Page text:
Every week between now and January 14, when the nominations are announced, Vulture will consult its crystal ball to determine the changing fortunes in this year’s Oscar race. Check back every Friday for our Oscar Futures column, where we’ll let you in on insider gossip, confer with other awards-season pundits, and track industry buzz to figure out who’s up, who’s down, and who’s currently leading the race for a coveted Oscar nomination.
This kidnap drama made a big splash at the Toronto Film Festival, where it picked up the People’s Choice Award, an audience-voted trophy that has recently gone to major Oscar winners and contenders like 12 Years a Slave, Slumdog Millionaire, and The King’s Speech.
The Big Short
Adam McKay’s financial-crisis dramedy — featuring a murderer’s row of A-listers in bad wigs, including Christian Bale, Ryan Gosling, Brad Pitt, and Steve Carell — is one of the season’s brand-new arrivals, and it will now close out AFI Fest with the hopes of landing in the unsettled Oscar field. Will voters take this change-of-pace effort from the director of Step Brothers and Anchorman seriously?
Brooklyn; Carol; The Danish Girl; Inside Out; Joy; The Revenant; Room; Spotlight; Steve Jobs; Youth
Lenny Abrahamson, Room
Even when the big Toronto winner didn’t then take home the Best Picture Oscar — like Silver Linings Playbook, Precious, and The Imitation Game — it could still count on a raft of nominations, including an assured Best Director nod. Accordingly, we’ve moved talented Room helmer Lenny Abrahamson onto our short list in this category.
Joe Wright, Pan
What has happened to this talented director, who earned significant Oscar nods for his first two features, Pride & Prejudice and Atonement, but is now making the misbegotten franchise wannabe Pan? The Peter Pan prequel hasn’t yet opened here, but it’s already gotten scathing reviews: Variety called it “depressingly dour” and “joyless”; while The Hollywood Reporter noted that Pan’s title will “undoubtedly seem like a self-fulfilling prophecy” for critics.
Larry Abrahamson, Room; Danny Boyle, Steve Jobs; Alejandro González Iñárritu, The Revenant; Tom McCarthy, Spotlight; David O. Russell, Joy
Johnny Depp, Black Mass
Depp’s gangster drama opened to a decent number this past weekend, and many pundits think the 52-year-old actor could earn another Oscar nomination for it. Certainly, Depp is the best he’s been in quite a while … but the movie itself will have to show staying power for months if Depp wants a shot against several even flashier contenders coming down the pike.
Steve Carell, The Big Short
As one Oscar-contending ensemble submits all of its actors in the supporting category — that’d be Spotlight, where Mark Ruffalo and Michael Keaton could easily land nominations — it emerges that The Big Short is doing things a little differently: Everyone in its stacked cast is being positioned for a supporting nod except for Steve Carell, who will go lead. Does this suggest that last year’s Oscar nominee has the movie’s big emotional arc?
Michael Caine, Youth; Leonardo DiCaprio, The Revenant; Michael Fassbender, Steve Jobs; Eddie Redmayne, The Danish Girl; Géza Röhrig, Son of Saul
Cate Blanchett, Truth.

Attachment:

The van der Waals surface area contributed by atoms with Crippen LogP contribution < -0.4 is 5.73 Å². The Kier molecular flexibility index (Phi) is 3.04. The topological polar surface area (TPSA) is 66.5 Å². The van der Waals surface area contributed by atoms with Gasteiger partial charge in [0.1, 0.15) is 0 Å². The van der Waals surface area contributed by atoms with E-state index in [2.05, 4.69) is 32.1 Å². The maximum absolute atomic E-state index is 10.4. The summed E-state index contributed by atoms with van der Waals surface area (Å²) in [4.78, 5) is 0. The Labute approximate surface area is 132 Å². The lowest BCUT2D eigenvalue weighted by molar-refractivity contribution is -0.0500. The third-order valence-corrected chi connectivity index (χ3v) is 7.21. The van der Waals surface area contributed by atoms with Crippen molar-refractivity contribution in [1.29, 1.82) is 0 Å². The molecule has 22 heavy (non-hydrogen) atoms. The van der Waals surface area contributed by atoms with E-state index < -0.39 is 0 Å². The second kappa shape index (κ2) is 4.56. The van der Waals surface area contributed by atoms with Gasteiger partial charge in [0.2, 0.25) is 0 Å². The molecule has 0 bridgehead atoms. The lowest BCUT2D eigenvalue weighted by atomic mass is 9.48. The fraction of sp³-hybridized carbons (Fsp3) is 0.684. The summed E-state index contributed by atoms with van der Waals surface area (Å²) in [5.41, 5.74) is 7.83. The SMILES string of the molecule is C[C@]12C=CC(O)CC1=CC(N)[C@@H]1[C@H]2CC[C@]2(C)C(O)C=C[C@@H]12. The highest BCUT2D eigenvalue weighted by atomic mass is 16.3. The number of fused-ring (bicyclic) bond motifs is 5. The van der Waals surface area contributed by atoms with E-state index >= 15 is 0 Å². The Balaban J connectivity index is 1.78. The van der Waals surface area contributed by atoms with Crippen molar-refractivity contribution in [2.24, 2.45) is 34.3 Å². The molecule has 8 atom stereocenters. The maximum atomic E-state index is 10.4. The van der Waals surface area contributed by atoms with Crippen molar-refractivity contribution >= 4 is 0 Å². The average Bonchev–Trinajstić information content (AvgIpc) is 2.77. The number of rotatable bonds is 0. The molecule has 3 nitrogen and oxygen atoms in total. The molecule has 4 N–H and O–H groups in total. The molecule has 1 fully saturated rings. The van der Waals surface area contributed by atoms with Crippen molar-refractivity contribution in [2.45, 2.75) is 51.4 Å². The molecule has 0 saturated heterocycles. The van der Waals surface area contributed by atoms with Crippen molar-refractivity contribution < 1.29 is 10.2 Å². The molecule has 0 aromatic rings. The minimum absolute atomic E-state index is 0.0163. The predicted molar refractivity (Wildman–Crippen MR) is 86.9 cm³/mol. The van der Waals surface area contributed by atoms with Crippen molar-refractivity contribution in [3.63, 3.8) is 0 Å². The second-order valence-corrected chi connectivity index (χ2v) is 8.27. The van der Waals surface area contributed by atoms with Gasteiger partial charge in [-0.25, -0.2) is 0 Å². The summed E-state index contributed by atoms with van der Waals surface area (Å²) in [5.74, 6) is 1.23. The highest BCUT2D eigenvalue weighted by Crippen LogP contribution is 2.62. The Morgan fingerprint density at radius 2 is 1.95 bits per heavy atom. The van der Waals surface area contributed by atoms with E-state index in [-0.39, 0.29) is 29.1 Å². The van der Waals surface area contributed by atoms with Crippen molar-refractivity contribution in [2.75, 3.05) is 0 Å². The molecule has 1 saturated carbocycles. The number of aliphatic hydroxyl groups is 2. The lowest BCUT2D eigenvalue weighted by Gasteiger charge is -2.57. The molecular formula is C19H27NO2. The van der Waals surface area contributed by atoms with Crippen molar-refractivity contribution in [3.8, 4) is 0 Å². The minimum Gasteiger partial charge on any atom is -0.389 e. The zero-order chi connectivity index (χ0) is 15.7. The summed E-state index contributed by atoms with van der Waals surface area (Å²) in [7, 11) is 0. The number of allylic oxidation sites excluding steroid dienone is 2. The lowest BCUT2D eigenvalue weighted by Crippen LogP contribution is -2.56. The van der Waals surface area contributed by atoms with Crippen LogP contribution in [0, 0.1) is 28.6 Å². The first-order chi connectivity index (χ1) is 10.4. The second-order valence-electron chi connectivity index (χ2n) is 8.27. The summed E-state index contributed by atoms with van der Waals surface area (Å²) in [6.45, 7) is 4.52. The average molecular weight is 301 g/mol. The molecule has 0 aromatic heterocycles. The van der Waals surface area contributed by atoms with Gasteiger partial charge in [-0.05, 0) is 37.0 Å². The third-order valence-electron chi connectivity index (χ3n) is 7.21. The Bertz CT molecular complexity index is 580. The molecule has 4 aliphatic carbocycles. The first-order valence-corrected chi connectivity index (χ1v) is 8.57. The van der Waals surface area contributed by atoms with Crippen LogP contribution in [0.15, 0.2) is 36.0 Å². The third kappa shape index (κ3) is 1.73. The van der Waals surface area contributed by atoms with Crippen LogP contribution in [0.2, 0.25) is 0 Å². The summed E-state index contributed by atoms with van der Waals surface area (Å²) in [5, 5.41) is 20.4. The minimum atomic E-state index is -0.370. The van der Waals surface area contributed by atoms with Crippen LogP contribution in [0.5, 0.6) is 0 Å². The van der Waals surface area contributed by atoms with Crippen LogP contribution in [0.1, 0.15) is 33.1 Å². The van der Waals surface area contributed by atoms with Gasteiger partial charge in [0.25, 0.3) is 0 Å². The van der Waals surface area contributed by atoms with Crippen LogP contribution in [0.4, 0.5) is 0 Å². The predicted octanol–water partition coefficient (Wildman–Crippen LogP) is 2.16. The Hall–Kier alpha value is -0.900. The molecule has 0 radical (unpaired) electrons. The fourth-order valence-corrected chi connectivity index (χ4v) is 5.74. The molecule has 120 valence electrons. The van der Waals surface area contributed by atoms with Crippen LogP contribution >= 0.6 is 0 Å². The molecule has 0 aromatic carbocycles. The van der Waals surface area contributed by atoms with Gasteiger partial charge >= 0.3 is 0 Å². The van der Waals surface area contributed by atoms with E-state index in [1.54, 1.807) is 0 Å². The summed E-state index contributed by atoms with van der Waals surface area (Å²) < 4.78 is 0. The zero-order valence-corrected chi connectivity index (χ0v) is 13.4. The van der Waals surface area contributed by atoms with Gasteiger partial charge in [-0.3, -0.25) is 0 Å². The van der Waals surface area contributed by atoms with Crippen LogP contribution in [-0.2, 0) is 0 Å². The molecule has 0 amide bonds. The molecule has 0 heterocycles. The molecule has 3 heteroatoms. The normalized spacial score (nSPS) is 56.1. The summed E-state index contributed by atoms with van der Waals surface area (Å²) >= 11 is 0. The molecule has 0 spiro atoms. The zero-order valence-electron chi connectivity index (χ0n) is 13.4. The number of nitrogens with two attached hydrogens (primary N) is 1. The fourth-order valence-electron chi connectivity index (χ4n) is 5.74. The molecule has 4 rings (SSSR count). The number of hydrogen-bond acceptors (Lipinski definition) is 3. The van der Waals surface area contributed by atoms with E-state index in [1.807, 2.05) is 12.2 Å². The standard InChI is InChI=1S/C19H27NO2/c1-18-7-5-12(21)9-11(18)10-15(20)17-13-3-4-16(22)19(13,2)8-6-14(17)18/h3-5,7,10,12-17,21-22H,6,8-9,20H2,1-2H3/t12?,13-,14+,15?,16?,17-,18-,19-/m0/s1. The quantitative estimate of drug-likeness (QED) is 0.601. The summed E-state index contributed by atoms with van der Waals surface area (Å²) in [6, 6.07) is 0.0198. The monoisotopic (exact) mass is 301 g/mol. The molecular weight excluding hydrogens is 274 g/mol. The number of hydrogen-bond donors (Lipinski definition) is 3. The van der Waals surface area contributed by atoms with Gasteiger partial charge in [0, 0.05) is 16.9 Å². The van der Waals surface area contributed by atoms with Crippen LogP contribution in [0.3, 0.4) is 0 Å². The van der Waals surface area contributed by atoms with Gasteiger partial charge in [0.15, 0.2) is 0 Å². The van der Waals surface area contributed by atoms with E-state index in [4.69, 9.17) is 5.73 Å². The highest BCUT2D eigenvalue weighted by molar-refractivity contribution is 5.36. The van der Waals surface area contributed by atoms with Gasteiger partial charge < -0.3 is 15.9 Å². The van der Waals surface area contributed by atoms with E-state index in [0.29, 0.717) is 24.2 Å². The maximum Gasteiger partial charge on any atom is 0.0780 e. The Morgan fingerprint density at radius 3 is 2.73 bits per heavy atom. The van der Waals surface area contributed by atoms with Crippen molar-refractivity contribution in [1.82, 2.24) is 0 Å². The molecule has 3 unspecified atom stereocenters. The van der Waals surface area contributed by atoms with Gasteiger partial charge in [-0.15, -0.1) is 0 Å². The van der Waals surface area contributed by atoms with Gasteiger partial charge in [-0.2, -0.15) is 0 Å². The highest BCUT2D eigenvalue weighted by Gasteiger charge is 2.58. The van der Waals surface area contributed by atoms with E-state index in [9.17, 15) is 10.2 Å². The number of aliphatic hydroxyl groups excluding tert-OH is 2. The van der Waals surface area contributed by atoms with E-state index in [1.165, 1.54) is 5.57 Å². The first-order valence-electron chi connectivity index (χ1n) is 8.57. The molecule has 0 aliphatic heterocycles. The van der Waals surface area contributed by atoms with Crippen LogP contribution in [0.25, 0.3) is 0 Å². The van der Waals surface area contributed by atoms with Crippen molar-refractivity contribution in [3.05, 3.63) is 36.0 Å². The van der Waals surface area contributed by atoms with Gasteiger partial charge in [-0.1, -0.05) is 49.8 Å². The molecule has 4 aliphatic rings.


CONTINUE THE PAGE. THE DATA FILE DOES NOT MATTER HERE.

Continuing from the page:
You’ve got to think that Sony Pictures Classics will be pushing Blanchett’s performance hard — especially after she earned glowing notices in Toronto for her work here as a disgraced 60 Minutes producer — but it was awfully odd that three weeks out from release, SPC still hadn’t released a trailer for its major Oscar contender. Now that it’s finally out, let the Blanchett vs. Blanchett battle begin!
Maggie Smith, The Lady in the Van.
The two-time Oscar winner may be a dark-horse threat in this category: Her work as an ornery homeless woman in The Lady in the Van is said to be so strong that the studio just set an awards-qualifying release.
Cate Blanchett, Carol; Brie Larson, Room; Jennifer Lawrence, Joy; Charlotte Rampling, 45 Years; Alicia Vikander, The Danish Girl
Best Supporting Actor
Benicio Del Toro, Sicario
This drug-war thriller opened strongly in limited release, just as producers announced plans to pursue a spinoff centered solely on Del Toro’s ambiguous hit man. The Oscar-winning actor will also benefit from the fact that as Sicario comes to a close, he practically seizes the lead role from Emily Blunt, coming to the fore in the film’s last two powerhouse scenes.
Michael Shannon, 99 Homes
The New York Times went wild for Shannon’s work as a real-estate shark in this drama, calling him the film’s “supernova, its black hole, its avatar of cosmic disorder.” I’m not sure that 99 Homes has much of an awards-season shot beyond the very fine Shannon, but with reviews like that, he could pick up some steam.
Benicio Del Toro, Sicario; Robert De Niro, Joy; Idris Elba, Beasts of No Nation; Seth Rogen, Steve Jobs; Mark Ruffalo, Spotlight
Best Supporting Actress
Joan Allen, Room.
The strong showing for Room in Toronto bodes well for Allen, who enters the film at its halfway mark as the mom of kidnap victim Brie Larson. Allen has been nominated for three Oscars, though her most recent bid was 2000’s The Contender; 15 years later, she may be ready for a golden comeback.
Elisabeth Moss, Truth.
We’re happy that Moss is booking roles right and left after the end of Mad Men, but don’t get too excited by her presence in that Truth trailer: Even though she’s playing one of the characters who works closely with Cate Blanchett, Moss has only got a handful of lines.
Jane Fonda, Youth; Jennifer Jason Leigh, The Hateful Eight; Rooney Mara, Carol; Rachel Weisz, Youth; Kate Winslet, Steve Jobs